“If we could collect and curate our combined experiences (including tips and tricks on things like childcare and lactation rooms on campus) we could help future generations of moms at HBS,” Rodighiero writes.

The group also worked with HBS’s Career and Professional Development Office to create a list of coaches able to help students structure a career path that considers their family’s needs as well, Rodighiero explains.

MoMBAs at HBS also has a speaker series planned for Fall 2016, and Rodighiero shares how she has integrated her interest in the topic of motherhood into her studies.  Together with classmate Carina Rutgers, she created an independent project on motherhood that “hinged on the consideration that in our professional careers we will all deal with parenthood, as managers or coworkers, even if parenthood is not part of our own personal lives. This is an important message for students at a business school, who will encounter this issue throughout their lives.”

Pursuing an MBA as a mother has its unique challenges and requirements, but it’s definitely feasible. Every woman interested in forging a new career path should know that business school, career advancement and having children are not mutually exclusive. I invite you to read the complete post on the MBA Voices blog to learn more about experiencing Harvard Business School from this unique point of view.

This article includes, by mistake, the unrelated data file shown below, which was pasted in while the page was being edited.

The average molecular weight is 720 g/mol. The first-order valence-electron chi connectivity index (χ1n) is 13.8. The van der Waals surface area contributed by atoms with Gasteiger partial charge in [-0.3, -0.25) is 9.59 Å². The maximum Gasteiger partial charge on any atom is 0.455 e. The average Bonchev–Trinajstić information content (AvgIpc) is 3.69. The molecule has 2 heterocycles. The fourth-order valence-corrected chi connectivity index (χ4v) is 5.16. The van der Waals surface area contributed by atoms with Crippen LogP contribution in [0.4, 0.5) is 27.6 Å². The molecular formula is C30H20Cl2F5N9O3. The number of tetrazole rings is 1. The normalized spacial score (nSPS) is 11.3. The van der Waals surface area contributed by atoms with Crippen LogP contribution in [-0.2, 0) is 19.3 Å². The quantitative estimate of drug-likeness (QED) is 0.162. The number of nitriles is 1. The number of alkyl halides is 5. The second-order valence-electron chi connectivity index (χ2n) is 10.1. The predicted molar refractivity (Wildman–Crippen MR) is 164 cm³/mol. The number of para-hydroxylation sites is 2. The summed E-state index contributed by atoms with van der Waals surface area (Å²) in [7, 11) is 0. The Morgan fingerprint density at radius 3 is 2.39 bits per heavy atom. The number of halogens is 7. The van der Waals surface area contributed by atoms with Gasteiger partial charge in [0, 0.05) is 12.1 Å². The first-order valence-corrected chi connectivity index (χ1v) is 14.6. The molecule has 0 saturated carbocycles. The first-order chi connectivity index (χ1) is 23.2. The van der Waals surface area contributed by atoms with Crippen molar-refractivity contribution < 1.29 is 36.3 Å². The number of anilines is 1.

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3 Reasons for Rejection From a Dream MBA Program

This post originally appeared on Stacy’s “Strictly Business” MBA Blog on U.S.News.com If you’ve been feeling down since receiving a rejection letter from your dream business school, I want to offer some insight into why …

rejection MBA admissions

This post originally appeared on Stacy’s “Strictly Business” MBA Blog on U.S.News.com

If you’ve been feeling down since receiving a rejection letter from your dream business school, I want to offer some insight into why it happened, and remind you why you should keep your chin up.

First off, all of the top MBA programs are notoriously selective. It may be that out of every 100 people who submit materials, only seven to 12 are accepted. Harvard Business School – ranked No. 1 among MBA programs by U.S. News – rejected more than 8,000 applicants for its class of 2017. In other words, it’s very much a numbers game when you’re applying to such competitive programs. There are only so many spots for an overwhelming number of extremely talented candidates.

That may be hard to accept for people who have reached every goal they’ve ever gone after. So, here are three possible reasons why your target b-schools did not offer you admission.

Overrepresented demographic: Each program strives to put together a diverse class of impressive people. However, no one knows the magic formula that any given admissions committee uses to fill open spots.